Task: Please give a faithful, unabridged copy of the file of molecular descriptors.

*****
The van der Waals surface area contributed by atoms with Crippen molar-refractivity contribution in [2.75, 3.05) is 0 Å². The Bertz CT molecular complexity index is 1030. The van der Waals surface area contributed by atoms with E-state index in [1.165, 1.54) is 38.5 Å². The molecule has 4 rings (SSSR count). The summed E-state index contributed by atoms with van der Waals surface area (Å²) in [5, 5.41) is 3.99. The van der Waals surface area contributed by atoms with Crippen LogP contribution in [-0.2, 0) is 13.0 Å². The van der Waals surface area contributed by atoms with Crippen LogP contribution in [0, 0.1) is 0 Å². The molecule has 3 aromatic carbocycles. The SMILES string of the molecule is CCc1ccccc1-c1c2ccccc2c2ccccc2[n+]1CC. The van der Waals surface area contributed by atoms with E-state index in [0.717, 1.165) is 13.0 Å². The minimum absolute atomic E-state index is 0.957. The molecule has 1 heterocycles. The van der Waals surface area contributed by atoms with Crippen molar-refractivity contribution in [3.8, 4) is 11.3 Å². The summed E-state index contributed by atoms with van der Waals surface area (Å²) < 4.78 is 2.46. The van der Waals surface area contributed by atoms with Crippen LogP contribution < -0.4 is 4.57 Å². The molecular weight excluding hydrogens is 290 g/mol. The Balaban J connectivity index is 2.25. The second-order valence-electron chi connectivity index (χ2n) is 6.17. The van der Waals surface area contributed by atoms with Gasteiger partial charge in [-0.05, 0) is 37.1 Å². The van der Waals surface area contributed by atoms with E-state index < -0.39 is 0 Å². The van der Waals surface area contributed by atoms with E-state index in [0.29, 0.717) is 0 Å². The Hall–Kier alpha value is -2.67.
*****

The van der Waals surface area contributed by atoms with Crippen molar-refractivity contribution in [2.75, 3.05) is 0 Å². The Bertz CT molecular complexity index is 1030. The van der Waals surface area contributed by atoms with E-state index in [1.165, 1.54) is 38.5 Å². The molecule has 4 rings (SSSR count). The summed E-state index contributed by atoms with van der Waals surface area (Å²) in [5, 5.41) is 3.99. The van der Waals surface area contributed by atoms with Crippen LogP contribution in [-0.2, 0) is 13.0 Å². The van der Waals surface area contributed by atoms with Crippen LogP contribution in [0, 0.1) is 0 Å². The molecule has 3 aromatic carbocycles. The SMILES string of the molecule is CCc1ccccc1-c1c2ccccc2c2ccccc2[n+]1CC. The van der Waals surface area contributed by atoms with E-state index in [0.717, 1.165) is 13.0 Å². The minimum absolute atomic E-state index is 0.957. The molecule has 1 heterocycles. The van der Waals surface area contributed by atoms with Crippen molar-refractivity contribution in [3.8, 4) is 11.3 Å². The summed E-state index contributed by atoms with van der Waals surface area (Å²) < 4.78 is 2.46. The van der Waals surface area contributed by atoms with Crippen LogP contribution < -0.4 is 4.57 Å². The molecular weight excluding hydrogens is 290 g/mol. The Balaban J connectivity index is 2.25. The second-order valence-electron chi connectivity index (χ2n) is 6.17. The van der Waals surface area contributed by atoms with Gasteiger partial charge in [-0.05, 0) is 37.1 Å². The van der Waals surface area contributed by atoms with E-state index < -0.39 is 0 Å². The van der Waals surface area contributed by atoms with E-state index in [0.29, 0.717) is 0 Å². The Hall–Kier alpha value is -2.67.